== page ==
Environmental Protection

Maquire daisy

U.S. Fish and Wildlife Service Is Delisting Maguire Daisy

Over the last 25 years, federal agencies have worked to bring the plant's population from seven to 163,000.

Highlighting a 25-year conservation effort involving a number of federal agencies, the Department of the Interior’s U.S. Fish and Wildlife has announced that the Maguire daisy will be removed from the list of threatened and endangered species under the Endangered Species Act.

The population of the daisy was known to number seven plants when it was listed as endangered in 1985 but now numbers 163,000 plants within 10 populations in southeastern Utah’s Emery, Wayne, and Garfield counties. It is the 21st species to be delisted due to recovery.

“The delisting of the Maguire daisy shows that the Endangered Species Act is an effective tool not only to save species from the brink of extinction but also to recover them to healthy populations,” said Assistant Secretary of the Interior for Fish and Wildlife and Parks Tom Strickland. “Working in partnership with other federal agencies, state and local governments, and other partners, we can ensure irreplaceable plants and animals such as the Maguire daisy and the habitat they depend upon are preserved for future generations.”

A member of the sunflower family, the Maguire daisy (Erigeron maguirei) is a perennial herb with dime-sized white or pink flowers. Since the plant was listed, federal land management agencies have worked collaboratively to ensure the long-term protection of the Maguire daisy and its habitat.

The best scientific information available indicates the Maguire daisy no longer meets the ESA definition of threatened or endangered. An endangered species is one considered in danger of extinction throughout all or a significant portion of its range. A threatened species is one that is likely to become endangered in the foreseeable future.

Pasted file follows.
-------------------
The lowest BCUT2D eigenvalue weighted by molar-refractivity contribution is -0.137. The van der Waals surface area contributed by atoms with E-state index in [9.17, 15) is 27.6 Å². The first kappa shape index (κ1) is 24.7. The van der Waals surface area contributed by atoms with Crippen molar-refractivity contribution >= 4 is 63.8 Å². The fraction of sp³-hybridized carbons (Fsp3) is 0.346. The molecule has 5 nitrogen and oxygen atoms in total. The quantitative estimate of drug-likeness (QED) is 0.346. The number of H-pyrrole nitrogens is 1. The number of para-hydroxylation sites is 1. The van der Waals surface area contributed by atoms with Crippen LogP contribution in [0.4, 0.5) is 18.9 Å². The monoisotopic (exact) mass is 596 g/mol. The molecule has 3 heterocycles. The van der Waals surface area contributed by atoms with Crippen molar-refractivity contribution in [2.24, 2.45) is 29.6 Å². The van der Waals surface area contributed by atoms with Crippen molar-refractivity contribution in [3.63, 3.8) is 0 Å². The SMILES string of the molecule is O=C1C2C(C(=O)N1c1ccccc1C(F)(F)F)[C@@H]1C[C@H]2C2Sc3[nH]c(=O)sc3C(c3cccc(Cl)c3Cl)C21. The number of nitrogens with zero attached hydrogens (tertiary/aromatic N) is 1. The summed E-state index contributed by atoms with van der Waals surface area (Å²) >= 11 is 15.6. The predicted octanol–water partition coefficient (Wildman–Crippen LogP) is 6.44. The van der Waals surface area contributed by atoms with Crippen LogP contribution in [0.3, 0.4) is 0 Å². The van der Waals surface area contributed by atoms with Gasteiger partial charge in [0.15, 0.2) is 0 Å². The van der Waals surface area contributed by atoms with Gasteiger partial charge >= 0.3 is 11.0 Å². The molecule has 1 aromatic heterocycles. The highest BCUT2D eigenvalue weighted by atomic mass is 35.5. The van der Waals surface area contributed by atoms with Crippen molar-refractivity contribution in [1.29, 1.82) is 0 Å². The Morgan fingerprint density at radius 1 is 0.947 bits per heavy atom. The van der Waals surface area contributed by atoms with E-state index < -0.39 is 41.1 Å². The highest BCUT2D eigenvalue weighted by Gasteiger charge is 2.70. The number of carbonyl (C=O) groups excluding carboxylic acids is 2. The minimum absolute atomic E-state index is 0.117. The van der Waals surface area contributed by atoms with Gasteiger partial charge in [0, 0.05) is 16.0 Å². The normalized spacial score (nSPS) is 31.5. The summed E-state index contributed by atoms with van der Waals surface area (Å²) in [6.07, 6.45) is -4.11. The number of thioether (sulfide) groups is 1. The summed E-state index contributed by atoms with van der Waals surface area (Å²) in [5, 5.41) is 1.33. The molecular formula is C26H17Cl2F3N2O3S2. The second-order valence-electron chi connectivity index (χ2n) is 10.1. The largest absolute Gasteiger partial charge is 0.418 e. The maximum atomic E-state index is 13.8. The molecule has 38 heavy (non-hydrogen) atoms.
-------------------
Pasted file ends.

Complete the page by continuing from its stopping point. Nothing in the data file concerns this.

Approximately 99 percent of Maguire daisies occur on federal lands, and now most of these lands have substantial protective measures in place.

The final Post-Delisting Monitoring Plan for this daisy calls for a minimum 10-year monitoring period. Monitoring would include the collection of information on population trends and potential threat factors (none of which are believed serious at this time). Should a decline be detected at any point, the Fish & Wildlife Service will work closely with its partners to determine what measures need to be implemented. Although not anticipated, if at any time during the monitoring program information indicates that protective status under the act should be reinstated, the agency can initiate listing procedures including, if appropriate, an emergency listing.

Other U.S. and U.S. territorial species that have, to date, recovered enough to be removed from listing under the ESA, and the dates of their delistings, are as follows:

  • Brown pelican (Atlantic coast population 1985, rest of the range in 2009),
  • Virginia northern flying squirrel (2008),
  • Bald Eagle (2007),
  • Eggert’s sunflower (2005),
  • Tinian Monarch (2004),
  • Columbian white-tailed deer (Douglas County Population, 2003),
  • Hoover’s woolly-star (2003),
  • Robbins’ cinquefoil (2002),
  • Aleutian Canada goose (2001),
  • American peregrine falcon (1999),
  • eastern gray kangaroo (1995),
  • western gray kangaroo (1995),
  • red kangaroo (1995),
  • Arctic peregrine falcon (1994),
  • gray whale (eastern North Pacific (California) population, 1994),
  • American alligator (1987),
  • Palau ground dove (1985),
  • Palau fantail flycatcher (1985), and
  • the Palau owl (1985).

A copy of the final rule and other information about the Maguire daisy is available online or by contacting Utah Field Office at 801.975.3330. The final rule was published in the Federal Register on Jan. 19.

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